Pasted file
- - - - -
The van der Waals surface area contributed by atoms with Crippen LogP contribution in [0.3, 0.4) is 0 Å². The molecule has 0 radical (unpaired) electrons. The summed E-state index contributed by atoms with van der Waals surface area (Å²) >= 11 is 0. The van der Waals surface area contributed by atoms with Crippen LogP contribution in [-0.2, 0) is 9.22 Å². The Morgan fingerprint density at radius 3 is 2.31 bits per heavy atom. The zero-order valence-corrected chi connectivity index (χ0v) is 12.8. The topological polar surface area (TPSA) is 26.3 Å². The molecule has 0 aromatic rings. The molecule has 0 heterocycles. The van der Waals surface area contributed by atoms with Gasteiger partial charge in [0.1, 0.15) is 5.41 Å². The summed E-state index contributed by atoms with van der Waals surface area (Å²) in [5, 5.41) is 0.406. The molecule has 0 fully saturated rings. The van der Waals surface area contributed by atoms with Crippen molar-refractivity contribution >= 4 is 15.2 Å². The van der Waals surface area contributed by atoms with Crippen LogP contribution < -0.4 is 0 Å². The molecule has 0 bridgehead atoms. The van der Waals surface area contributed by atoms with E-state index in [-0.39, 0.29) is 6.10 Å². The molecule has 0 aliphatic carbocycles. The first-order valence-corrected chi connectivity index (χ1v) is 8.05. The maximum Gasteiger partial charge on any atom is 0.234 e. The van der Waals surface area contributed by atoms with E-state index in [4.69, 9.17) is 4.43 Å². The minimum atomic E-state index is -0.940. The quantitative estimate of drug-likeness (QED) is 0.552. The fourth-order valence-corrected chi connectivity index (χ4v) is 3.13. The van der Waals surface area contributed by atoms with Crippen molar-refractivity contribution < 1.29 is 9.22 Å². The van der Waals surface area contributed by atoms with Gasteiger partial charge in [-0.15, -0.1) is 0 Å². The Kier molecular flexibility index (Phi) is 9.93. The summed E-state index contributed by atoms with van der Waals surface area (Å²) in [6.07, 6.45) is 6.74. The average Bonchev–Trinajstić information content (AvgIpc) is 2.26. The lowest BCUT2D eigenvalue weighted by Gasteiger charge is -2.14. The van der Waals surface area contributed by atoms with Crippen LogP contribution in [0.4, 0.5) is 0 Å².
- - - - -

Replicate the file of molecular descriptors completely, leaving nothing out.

The van der Waals surface area contributed by atoms with Crippen LogP contribution in [0.3, 0.4) is 0 Å². The molecule has 0 radical (unpaired) electrons. The summed E-state index contributed by atoms with van der Waals surface area (Å²) >= 11 is 0. The van der Waals surface area contributed by atoms with Crippen LogP contribution in [-0.2, 0) is 9.22 Å². The Morgan fingerprint density at radius 3 is 2.31 bits per heavy atom. The zero-order valence-corrected chi connectivity index (χ0v) is 12.8. The topological polar surface area (TPSA) is 26.3 Å². The molecule has 0 aromatic rings. The molecule has 0 heterocycles. The van der Waals surface area contributed by atoms with Gasteiger partial charge in [0.1, 0.15) is 5.41 Å². The summed E-state index contributed by atoms with van der Waals surface area (Å²) in [5, 5.41) is 0.406. The molecule has 0 fully saturated rings. The van der Waals surface area contributed by atoms with Crippen molar-refractivity contribution >= 4 is 15.2 Å². The van der Waals surface area contributed by atoms with Crippen LogP contribution < -0.4 is 0 Å². The molecule has 0 bridgehead atoms. The van der Waals surface area contributed by atoms with E-state index in [-0.39, 0.29) is 6.10 Å². The molecule has 0 aliphatic carbocycles. The first-order valence-corrected chi connectivity index (χ1v) is 8.05. The maximum Gasteiger partial charge on any atom is 0.234 e. The van der Waals surface area contributed by atoms with E-state index in [4.69, 9.17) is 4.43 Å². The minimum atomic E-state index is -0.940. The quantitative estimate of drug-likeness (QED) is 0.552. The fourth-order valence-corrected chi connectivity index (χ4v) is 3.13. The van der Waals surface area contributed by atoms with Crippen molar-refractivity contribution < 1.29 is 9.22 Å². The van der Waals surface area contributed by atoms with Gasteiger partial charge in [-0.15, -0.1) is 0 Å². The Kier molecular flexibility index (Phi) is 9.93. The summed E-state index contributed by atoms with van der Waals surface area (Å²) in [6.07, 6.45) is 6.74. The average Bonchev–Trinajstić information content (AvgIpc) is 2.26. The lowest BCUT2D eigenvalue weighted by Gasteiger charge is -2.14. The van der Waals surface area contributed by atoms with Crippen LogP contribution in [0.4, 0.5) is 0 Å².